We arrived at the house around 4:20 pm MDT on June 1st, which was a Saturday. This is good in that it gave us a chance to check out the grocery store in town to make sure we were good to go. Also, so that we would know that the grocery store is closed on Sundays (because Utah), so we grabbed a few extra things just in case!

We booked the house through Airbnb months ago and the hosts were pretty flexible with us, even shifting the dates around after we decided to add in the Redstone leg. There are 3 bedrooms, one full bathroom, and the kitchen/dining/living room section is all pretty “open concept.”

Whereas our internet speeds in Redstone left…..much….to be desired, the signal there is pretty solid. It still isn’t anywhere near speeds we normally get at home, but at least streaming content is doable. This was going to be a struggle with the kids, and thankfully, it wasn’t…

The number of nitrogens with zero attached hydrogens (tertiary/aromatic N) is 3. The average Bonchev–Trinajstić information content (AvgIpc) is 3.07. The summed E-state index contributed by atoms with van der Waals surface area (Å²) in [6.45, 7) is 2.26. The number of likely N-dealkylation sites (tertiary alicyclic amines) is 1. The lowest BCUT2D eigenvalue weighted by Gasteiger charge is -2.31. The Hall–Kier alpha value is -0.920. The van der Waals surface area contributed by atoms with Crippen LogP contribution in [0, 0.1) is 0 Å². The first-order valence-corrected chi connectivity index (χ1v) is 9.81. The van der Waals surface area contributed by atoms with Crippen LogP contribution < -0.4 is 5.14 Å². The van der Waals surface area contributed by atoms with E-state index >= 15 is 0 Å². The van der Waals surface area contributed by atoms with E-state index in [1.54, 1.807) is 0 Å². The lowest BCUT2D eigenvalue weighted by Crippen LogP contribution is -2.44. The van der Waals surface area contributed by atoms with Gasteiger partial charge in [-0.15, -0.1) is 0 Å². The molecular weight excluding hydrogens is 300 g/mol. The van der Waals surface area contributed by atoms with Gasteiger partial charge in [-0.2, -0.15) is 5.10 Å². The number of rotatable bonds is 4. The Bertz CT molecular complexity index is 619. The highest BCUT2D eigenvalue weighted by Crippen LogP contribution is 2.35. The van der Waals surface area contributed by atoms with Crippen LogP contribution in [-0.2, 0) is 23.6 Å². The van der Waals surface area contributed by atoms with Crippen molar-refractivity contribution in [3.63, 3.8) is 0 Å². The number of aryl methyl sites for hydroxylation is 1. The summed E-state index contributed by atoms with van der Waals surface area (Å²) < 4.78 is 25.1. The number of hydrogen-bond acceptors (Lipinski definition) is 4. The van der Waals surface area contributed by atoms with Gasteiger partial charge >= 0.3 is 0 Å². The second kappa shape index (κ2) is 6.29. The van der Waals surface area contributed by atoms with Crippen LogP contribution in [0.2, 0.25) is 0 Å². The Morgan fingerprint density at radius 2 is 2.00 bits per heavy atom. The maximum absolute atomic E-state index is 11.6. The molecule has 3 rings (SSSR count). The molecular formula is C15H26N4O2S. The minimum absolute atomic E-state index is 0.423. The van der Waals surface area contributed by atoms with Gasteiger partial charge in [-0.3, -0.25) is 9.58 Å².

The house was our home-away-from home for 6 nights, from June 1 to June 6. Brooke found this location because it was centrally located to a bunch of sites in southeastern Utah, but far enough away from more tourist-y places like Moab, UT to keep the cost to below $1000, which we thought was pretty reasonable. For a home base, not bad!

There were a few “quirks” to the house, though. The kids’ bedrooms were pretty close to one another, and their doors didn’t close very well…or at all… The electrical in Meg’s room was limited, with some lights not working…at all… The kitchen area was pretty nice, though there weren’t hand towels, there was a weird assortment of glassware, no mixing bowls…just kind of odd. Most of the necessities were there, though, and part of the fun of Airbnb is not necessarily being sure what you’re going to get when you arrive!

Brooke’s got it on her list to make sure she brings more aluminum foil next time we stay in a place for that long, though.

Next up: exploring southeastern Utah!